Memories of a Kiwi jungle war veteran who bravely fought Communists in Malaya

Charles Chan
·13-min read
Lt. Peter Julius and his men setting out on patrol, from Fort Telanok, Perak in July, 1957 (left) and Julius in present times sporting the Royal Malaysia Police songkok (right). — Picture courtesy of Peter Julius/Charles Chan
Lt. Peter Julius and his men setting out on patrol, from Fort Telanok, Perak in July, 1957 (left) and Julius in present times sporting the Royal Malaysia Police songkok (right). — Picture courtesy of Peter Julius/Charles Chan

AUCKLAND, July 7 — I first met pensioner Peter Julius a year ago when my wife and I relocated to a new home in west Auckland.

Limping along with the help of a walking stick, he welcomed us in his capacity as a member of the Body Corp Management Committee.

We exchanged pleasantries and when he heard my accent, he said: “You are from Malaysia. Selamat Datang!”

Lt. Peter Julius poses with two Orang Asli females, whom he named as Wah Sakai (left) and Mrs. Kun.  — Picture courtesy of Peter Julius
Lt. Peter Julius poses with two Orang Asli females, whom he named as Wah Sakai (left) and Mrs. Kun. — Picture courtesy of Peter Julius

Intrigued by this affable, Bahasa speaking Pakeha (Kiwi equivalent to Mat Salleh), I inquired if he had picked up Bahasa while working as a rubber planter in Malaysia a long time ago.

Wrong. He disclosed he had served in pre-Merdeka Malaya as an officer in the Malayan Police Field Force at the height of the Emergency (1948-60).

This man, my neighbour two doors away, has a story to tell. Peter Julius, 85, may probably be the last man standing among the expat PFF officers of that era.

We had several conversations about his time in Malaya and with his blessing, I have written this article for the Malay Mail. So, here it is:

The flashbacks started six months ago for pensioner Julius.

They take him back to a turbulent time in the history of Malaya when he served from 1955 to 1959 as an expat lieutenant in the Malayan Police Field Force, then commonly known as the Jungle Squad.

In these flashbacks, old memories resurface—of comrades in arms long gone, of himself leading his men on jungle patrols and laying ambushes against Communist insurgents.

In one particular incident, Julius recalls an ambush in a jungle location in Tangkak, Johor.

He had received information that a Communist patrol would be coming down from Gunong Ladang (Mt. Ophir) to uplift food supply.

It was pitch dark.

From their concealed positions, they couldn’t see anyone four or five feet away.

His men were tense and jumpy, a feeling he shared but kept to himself.

“Sure I was afraid. That I might make a mistake in command and put my men at risk,” he said.

When he finally heard the enemy approaching and saw shadowy figures, he opened fire with his automatic shotgun, a weapon loaded with five cartridges, each one containing nine rounds.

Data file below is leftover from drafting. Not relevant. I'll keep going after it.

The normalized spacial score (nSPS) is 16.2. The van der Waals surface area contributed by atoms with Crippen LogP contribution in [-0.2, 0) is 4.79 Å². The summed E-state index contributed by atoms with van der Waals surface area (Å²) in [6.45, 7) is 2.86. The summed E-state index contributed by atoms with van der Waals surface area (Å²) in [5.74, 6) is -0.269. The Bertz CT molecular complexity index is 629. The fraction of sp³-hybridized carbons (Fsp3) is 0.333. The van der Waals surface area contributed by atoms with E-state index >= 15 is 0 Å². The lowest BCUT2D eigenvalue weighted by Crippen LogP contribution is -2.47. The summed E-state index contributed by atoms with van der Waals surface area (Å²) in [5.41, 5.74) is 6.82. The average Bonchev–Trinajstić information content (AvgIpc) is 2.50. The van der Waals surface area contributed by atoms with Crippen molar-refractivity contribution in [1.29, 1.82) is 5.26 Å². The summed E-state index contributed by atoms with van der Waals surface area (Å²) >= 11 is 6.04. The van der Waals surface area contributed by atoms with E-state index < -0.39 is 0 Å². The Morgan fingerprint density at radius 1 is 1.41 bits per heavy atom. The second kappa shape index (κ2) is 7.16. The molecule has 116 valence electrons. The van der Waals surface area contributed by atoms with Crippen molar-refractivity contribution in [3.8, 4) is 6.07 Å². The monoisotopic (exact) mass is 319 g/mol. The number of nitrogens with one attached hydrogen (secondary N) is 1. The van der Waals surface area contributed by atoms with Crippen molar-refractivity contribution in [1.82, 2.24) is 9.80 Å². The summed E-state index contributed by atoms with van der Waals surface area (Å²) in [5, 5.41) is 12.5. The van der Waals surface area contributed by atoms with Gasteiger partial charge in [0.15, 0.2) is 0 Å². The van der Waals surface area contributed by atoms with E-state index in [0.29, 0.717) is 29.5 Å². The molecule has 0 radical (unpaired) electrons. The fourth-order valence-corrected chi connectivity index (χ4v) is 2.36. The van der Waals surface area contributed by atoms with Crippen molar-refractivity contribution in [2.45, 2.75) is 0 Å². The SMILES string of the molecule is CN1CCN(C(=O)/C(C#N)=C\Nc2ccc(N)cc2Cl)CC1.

His men joined in and in a matter of seconds, the action was over.

Two communists were killed and one escaped wounded.

Talking about his Malayan experiences more than 60 years ago, Julius said he had his first “kill” at age 21 but he didn’t give it much thought.

“In our jungle war, the Marquess of Queensberry Rules didn’t apply. It was kill or be killed, we didn’t take prisoners.”

“We set ambushes. The thing I hated most in an ambush was the waiting and waiting. Keeping still in the dark. The tension built up and it would not surprise me if some of the men in my squad and myself would crap in our pants.”

The Communists were also setting up their own ambushes and sometimes, units from other Commonwealth forces walked into ambushes, resulting in casualties.

“Sometimes skirmishes flared when we crossed paths with the Communist guerillas in the jungle.

“I was lucky but a number of expat officers died in ambushes,” he said.

“The Communist guerillas were tough adversaries. They gave the Japanese Army a hard time as members of he Malayan People’s Anti-Japanese Army (MPAJA)”.

How it all started

Where did it all begin for Peter Julius to end up fighting Communist guerillas in Malaya, at the tender age of 20, later leading men much older than him in hairy situations?

Born in Wellington in August 1935, the sixth of seven children, young Peter Julius graduated from a technical college in Wellington in 1950 and held a number of jobs including as a farm contractor and truck driver delivering freight.

After completing his mandatory NZ military training, he wanted to join the SAS but was rejected because he had dentures.

His disappointment didn’t last long as representatives of the British colonial police force in Malaya then arrived in New Zealand to recruit European officers to serve in Britain’s campaign to crush an insurgency by the Malayan Communist Party (MCP).

“The NZ Army recommended me. I sat and passed an examination in 1955 and was offered a position as a Lieutenant in the Malayan Police Field Force.

According to official statistics, about 4,000 New Zealand soldiers, sailors and airmen served in Malaya/Malaysia between 1948 and 1966, of whom 15 lost their lives, three as a result of enemy action.